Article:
Hazard Assessment

  • Consider the impacts of nuclear security events to on-site and off-site emergency response
  • Revise arrangements to coordinate on-site and off-site responses when concurrent with a nuclear security event
  • Conduct exercises to test arrangements

Overall Protection Strategy

  • Review current protective action decision-making procedures
  • Elaborate on decision-making guidance documents and tools for the justification and optimization of the protection strategy
  • Update the Canadian Guidelines for Intervention During a Nuclear Emergency to cover the full set of protective actions

Off-Site Radiological Waste Management

  • Formalize a national waste management working group
  • Formally outline roles and responsibilities
  • Develop formal waste-management arrangements

Arrangements to End an Emergency and Transition to Recovery

  • Host an IAEA workshop on emergency termination
  • Publish Canadian guidance document on nuclear emergency recovery
  • Identify roles and responsibilities for emergency termination and recovery
  • Develop arrangements, criteria, and procedures for ending a nuclear emergency and transitioning to recovery

This Action Plan has been implemented in collaboration with all partners at the federal, provincial and municipal levels, as well as the nuclear power plant operators.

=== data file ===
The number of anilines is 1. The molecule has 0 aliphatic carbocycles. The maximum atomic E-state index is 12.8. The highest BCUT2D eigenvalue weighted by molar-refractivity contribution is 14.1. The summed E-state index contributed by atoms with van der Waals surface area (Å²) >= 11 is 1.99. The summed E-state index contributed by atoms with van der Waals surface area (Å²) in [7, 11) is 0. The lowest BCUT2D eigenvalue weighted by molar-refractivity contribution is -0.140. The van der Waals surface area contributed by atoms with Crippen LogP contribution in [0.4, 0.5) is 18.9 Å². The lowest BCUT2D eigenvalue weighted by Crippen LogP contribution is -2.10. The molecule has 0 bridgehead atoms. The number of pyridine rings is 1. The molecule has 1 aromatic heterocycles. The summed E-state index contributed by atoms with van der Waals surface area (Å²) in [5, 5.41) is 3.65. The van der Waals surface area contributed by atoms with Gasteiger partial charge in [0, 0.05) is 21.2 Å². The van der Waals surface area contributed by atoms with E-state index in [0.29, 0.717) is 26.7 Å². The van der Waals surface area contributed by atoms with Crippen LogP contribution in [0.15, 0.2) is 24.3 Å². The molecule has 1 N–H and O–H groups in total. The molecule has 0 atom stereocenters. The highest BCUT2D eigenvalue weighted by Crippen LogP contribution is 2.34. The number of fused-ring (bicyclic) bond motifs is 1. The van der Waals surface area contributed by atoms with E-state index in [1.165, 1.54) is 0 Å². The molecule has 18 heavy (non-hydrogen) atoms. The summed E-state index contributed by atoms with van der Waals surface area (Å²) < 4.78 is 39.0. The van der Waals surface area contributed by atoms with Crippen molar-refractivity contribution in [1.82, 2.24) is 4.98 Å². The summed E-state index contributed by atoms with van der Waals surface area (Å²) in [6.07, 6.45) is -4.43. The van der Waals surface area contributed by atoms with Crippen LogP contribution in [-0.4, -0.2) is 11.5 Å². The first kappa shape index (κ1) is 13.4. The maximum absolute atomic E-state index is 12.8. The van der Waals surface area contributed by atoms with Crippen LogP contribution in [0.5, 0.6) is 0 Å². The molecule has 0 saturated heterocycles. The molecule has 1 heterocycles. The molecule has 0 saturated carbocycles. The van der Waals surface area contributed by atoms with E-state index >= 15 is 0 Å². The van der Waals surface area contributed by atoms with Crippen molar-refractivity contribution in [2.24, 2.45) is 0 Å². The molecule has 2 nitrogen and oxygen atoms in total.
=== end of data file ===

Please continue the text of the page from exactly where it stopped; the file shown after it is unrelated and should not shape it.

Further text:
Canada's response: 2019 International Atomic Energy Agency emergency preparedness review

Summary of the 2023 follow-up mission

During the follow-up mission, the review team interacted with government officials and representatives of response organizations at all levels, as well as with staff of New Brunswick Power and Ontario Power Generation.

The review team observed a commitment at all levels to emergency preparedness and noted that Canada has made significant progress in developing and revising emergency arrangements since the 2019 EPREV mission, even while responding to the COVID-19 pandemic.

The review team identified the following accomplishments in Canada's Emergency Preparedness and Response (EPR) framework:

  • All the recommendations and suggestions that were formulated in 2019 are closed, either on the basis of completed actions, on the basis of progress made and confidence in effective completion, or on the basis that it is no longer relevant.
  • A software tool is being developed to enable the most effective and efficient use of available monitoring resources for the response to a nuclear or radiological emergency in Canada.
  • A Recovery Management Organization would be established in the event of a nuclear or radiological emergency based on an associated guidance document which has been coordinated among relevant governmental departments.

More information

Page details

Date modified: